The site is 600 metres downstream from a Bronze Age timber jetty (about 1,500 BC) found in the 1990s.

Where is it? #27…

May 4, 2012

The latest in the series in which we ask you to identify where in London this picture was taken and what it’s of. If you think you can identify this picture, leave a comment below. We’ll reveal the answer early next week. Good luck!

Well done to Janet Holmes – this is indeed a detail from Vauxhall Bridge. The picture shows Agriculture, one of many statues which adorn the bridge above the piers (this work is on the upstream side).

The statue is the work of Frederick W Pomeroy – Alfred Drury was also commissioned to create female bronze sculptures. It was installed in 1907, a year after the current bridge, a Grade II* listed steel and granite structure, was opened for traffic. Other sculptures by Pomeroy on the upstream side include ArchitectureEngineering and Pottery while the downstream side is adorned with works by Drury – ScienceFine ArtsLocal Government and Education.

The 1906 bridge replaced an earlier bridge built between 1809-16, which was originally named Regent Bridge and later renamed Vauxhall Bridge. It was the first iron bridge over the Thames as well as the first to carry trams and was built on the site of an earlier ferry crossing.

First laid out in the mid 17th century, Vauxhall Pleasure Gardens, on the east bank of the Thames just south of Lambeth, rose in fame to become one of London’s leading public entertainment venues.

The gardens, initially known as New Spring Gardens, are believed to have opened around the time of the Restoration of 1660 on a site which had been formerly an estate owned by vintners John and Jane Vaux (Jane was apparently widowed).

Initially apparently no more than an ale-house with a garden attached, the gardens grew to span several acres and featured a central hub and long avenues for strolling. Admission was initially free with money made from food and drink sold there. Among the earliest recorded visitors to the gardens was John Evelyn in 1661, describing it as a “pretty contrived plantation” and diarist Samuel Pepys, who wrote of a visit he made on 29th May, 1662 (he is known to have returned numerous times).

From 1729, the gardens came under ownership and management of John Tyers, entrepreneur, property developer and patron of the arts, and it was he who, until his death in 1767, oversaw the transformation of the area into an arts hotspot which included sculpture (in particular a fine statue of the composer Handel), music, painting and architecture. Thanks partly due to the patronage of Frederick, Prince of Wales, the gardens become the fashionable place to be seen.

The variety of entertainment on offer at the gardens – the name of which was only officially changed to Vauxhall Gardens in 1785 – grew substantially over the years: from concerts and fireworks displays to performances by tight rope walkers and lion tamers and even re-enactments of famous battles. The gardens became renowned as site for balloon ascents and, for its architecture – the number of buildings there grew over the years to include a rococo ‘Turkish tent’, Chinese pavilion, and, another rococo building, the Rotunda (where concerts could be held in wet weather). There was also a cascade and private ‘supper boxes’ for those who could afford them; those who couldn’t could dine at tables set under the trees.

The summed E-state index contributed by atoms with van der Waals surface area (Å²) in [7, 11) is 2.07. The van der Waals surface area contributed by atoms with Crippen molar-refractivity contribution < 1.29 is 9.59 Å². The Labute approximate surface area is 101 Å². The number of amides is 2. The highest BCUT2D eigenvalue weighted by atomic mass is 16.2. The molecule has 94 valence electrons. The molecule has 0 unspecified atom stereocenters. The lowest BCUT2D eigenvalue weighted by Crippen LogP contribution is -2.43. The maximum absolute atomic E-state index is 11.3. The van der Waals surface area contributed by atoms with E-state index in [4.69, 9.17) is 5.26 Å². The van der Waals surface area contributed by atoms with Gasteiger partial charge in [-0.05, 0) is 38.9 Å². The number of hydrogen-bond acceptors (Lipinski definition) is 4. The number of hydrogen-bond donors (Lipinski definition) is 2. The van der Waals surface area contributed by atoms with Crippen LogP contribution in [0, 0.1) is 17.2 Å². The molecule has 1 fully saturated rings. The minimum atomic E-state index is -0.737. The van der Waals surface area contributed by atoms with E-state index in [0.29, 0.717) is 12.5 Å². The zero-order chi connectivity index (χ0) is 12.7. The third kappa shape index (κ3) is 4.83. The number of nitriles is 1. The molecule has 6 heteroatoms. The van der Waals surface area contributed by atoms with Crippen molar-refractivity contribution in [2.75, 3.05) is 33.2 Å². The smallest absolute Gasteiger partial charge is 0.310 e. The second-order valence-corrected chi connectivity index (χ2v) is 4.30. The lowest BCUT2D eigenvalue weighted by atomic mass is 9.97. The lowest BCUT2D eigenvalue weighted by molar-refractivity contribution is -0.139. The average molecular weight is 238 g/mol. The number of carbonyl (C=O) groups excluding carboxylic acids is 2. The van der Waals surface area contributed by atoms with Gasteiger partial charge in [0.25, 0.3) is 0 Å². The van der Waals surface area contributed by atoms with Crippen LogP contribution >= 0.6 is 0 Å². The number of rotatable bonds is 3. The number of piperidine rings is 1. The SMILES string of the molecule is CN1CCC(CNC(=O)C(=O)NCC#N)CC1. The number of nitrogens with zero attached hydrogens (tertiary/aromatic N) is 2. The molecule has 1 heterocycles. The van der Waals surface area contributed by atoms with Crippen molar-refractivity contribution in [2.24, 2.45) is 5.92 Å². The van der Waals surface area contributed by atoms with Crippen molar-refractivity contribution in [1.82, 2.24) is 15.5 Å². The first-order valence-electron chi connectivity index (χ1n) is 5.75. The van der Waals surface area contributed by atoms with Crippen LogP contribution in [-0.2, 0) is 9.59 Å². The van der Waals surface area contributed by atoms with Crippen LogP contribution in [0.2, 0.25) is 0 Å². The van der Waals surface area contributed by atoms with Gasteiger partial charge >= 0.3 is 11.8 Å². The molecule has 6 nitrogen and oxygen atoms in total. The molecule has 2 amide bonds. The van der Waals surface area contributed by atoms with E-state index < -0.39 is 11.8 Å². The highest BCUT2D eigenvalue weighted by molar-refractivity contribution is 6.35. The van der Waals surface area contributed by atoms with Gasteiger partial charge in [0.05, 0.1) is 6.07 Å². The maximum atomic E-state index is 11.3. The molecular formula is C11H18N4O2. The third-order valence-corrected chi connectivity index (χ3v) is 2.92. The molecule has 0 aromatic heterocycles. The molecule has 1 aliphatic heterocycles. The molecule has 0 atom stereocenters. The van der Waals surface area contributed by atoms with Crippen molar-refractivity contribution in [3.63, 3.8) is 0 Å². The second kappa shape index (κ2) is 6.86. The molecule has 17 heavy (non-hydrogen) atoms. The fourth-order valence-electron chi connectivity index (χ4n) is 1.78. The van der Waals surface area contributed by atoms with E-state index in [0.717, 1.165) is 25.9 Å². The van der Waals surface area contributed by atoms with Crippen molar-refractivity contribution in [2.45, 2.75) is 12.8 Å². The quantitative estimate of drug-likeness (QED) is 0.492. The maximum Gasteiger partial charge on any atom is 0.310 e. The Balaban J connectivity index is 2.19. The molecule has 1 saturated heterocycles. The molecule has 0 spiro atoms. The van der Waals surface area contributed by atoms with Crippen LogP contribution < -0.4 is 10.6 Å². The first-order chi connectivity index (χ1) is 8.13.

From the outset, Vauxhall was known as a place where the sexes could mix freely and, therefore, for romantic assignations – in fact, one area of the gardens became known as the ‘Dark Walk’ for the fact it was, unlike other areas of the gardens, never illuminated by lamps and it was in this area, frequented by prostitutes, that many of the more illicit liaisons took place.

By the late 1700s and early 1800s, the gardens, one of a number of pleasure gardens in London, had reached the height of their popularity with reportedly more than 60,000 people said to have  attending a fancy dress party held one night in the late 1700s.

Those who attended events in the gardens included royalty as well as the likes of Samuel Johnson and James Boswell (see Thomas Rowlandson’s image above, Vauxhall Gardens, showing the likes of Johnson and Boswell, along with Georgina, Duchess of Devonshire, and the future King George IV, at the gardens in about 1779) as well as, much later, Charles Dickens (by the time Dickens visited, however, the heyday of the gardens was already well over).

The gardens closed in 1859 due apparently to declining popularity and were eventually replaced with housing. After being badly bombed in World War II, however, the site once again returned to being a garden, known as Spring Gardens. The gardens (pictured) still occupy the site not far from Vauxhall tube station – part of them is used by the Vauxhall City Farm as paddocks for horses and livestock and they also contain a multi-use games court.

For an authoritative and comprehensive work on the Vauxhall Gardens, try David Coke and Dr Alan Borg’s Vauxhall Gardens: A History. There’s also much more information on David Coke’s website here. There’s also a detailed history here.

David Coke is curating an exhibition at The Foundling Museum, The Triumph of Pleasure, which looks at the way in which the gardens and the establishment of the Foundling Hospital in 1739 “changed the face of British art forever”. Runs from 11th May to 9th September. For more, see www.foundlingmuseum.org.uk.

PICTURES: Wikipedia and David Adams